Freelining with Mike Freeman: Solutions to the health care crisis are in short supply.

Medical and health care offices, like this Centra Care in Clermont, are easy to find. But the question remains: who picks up the bill for the services provided there? (Photo by Dave Raith).

Imagine you land a job at age 20, and immediately start having federal payroll taxes taken out of your paychecks to cover your contribution to Social Security.
Two decades go by, and you’re still at the same job. But at age 40, the federal government sends you a letter that ominously tells you that even though you’ve been paying into the Social Security system for 20 years, you’re no longer eligible to get those benefits when you retire. The reason, the government claims, is that over the past 20 years, you’ve been using too many government services, and you’re taking more from the feds than you send back to Washington in tax dollars.
Naturally, you’d be outraged. How dare the government tell you that you can’t collect Social Security when you’ve been paying into the system for years? You’ve never tolerate it.
So why, I wonder, so we tolerate it in the free market system?
Think about this: if you buy a home in Florida, your mortgage lender is going to insist that you have the home insured in the event of a natural disaster like a hurricane or flood. That makes sense, so you buy home insurance and pay for it out of your own pocket, for the entire time you own that home.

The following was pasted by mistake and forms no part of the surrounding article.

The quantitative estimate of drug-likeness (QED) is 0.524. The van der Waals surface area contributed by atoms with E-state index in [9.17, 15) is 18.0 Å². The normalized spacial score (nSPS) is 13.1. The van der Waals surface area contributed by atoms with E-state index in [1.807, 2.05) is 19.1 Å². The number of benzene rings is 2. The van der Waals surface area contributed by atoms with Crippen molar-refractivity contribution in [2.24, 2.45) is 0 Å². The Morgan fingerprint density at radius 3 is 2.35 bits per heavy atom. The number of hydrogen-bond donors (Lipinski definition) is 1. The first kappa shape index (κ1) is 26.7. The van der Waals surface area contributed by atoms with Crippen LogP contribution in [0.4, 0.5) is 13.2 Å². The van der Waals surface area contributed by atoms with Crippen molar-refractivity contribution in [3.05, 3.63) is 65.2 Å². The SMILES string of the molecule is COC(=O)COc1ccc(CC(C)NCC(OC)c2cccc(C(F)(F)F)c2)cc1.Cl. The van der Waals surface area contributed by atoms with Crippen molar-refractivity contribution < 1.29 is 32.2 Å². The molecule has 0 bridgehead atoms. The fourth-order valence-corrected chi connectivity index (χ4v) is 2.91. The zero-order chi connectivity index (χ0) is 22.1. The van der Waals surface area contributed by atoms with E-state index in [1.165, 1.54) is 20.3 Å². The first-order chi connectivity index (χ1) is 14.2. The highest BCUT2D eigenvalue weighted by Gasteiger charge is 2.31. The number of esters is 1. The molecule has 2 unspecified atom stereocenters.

But just ask anybody who owned a home in Central Florida in the summer of 2004 how well the private insurance market worked. Take Haines City and Poinciana, for example, as two communities in the heart of Florida that probably assumed they were safely away from the risk of a major hurricane. As it turns out, they were wrong.
No fewer than three major storms – Hurricanes Charley, Frances and Jeanne – barreled across the region that summer, causing considerable damage to hundreds of once-sturdy homes.
And the much vaulted free market system responded in a curious way. All those years when people were paying homeowners insurance, and not filing a claim, they were fine. Once they actually did file a legitimate claim following those hurricanes, the insurance companies had a message: we’re done. Thousands of homeowners had their insurance policies dropped entirely. Some leading insurance companies, like Nationwide, got out of Florida altogether, or stopped selling homeowners insurance policies and offered auto insurance instead.
Although June 1 marked the start of hurricane season, which lasts until the end of November, memories of that treacherous storm season in 2004 have faded. Not a single storm has hit Central Florida in the past six years, mercifully. And if large national insurance companies like Nationwide wanted out of Florida, the gap has been filled by smaller start-up insurance companies, so everyone is happy, right?
Well, maybe not.
The hurricane season of 2004 demonstrated something eerily faulty about the private insurance market: namely, it may only be there for you in good times. If home insurance companies are in the market to make money and can’t do that when large-scale natural disasters hit, they drop us – even though we paid them for years. No wonder so many insurance firms in Florida dropped homeowners insurance coverage altogether but still offered to sell auto insurance here. How many cars got badly damaged by those storms, compared to homes?
This free-market dilemma has to do with more than just homeowners insurance. It says a lot about the national debate over health care as well.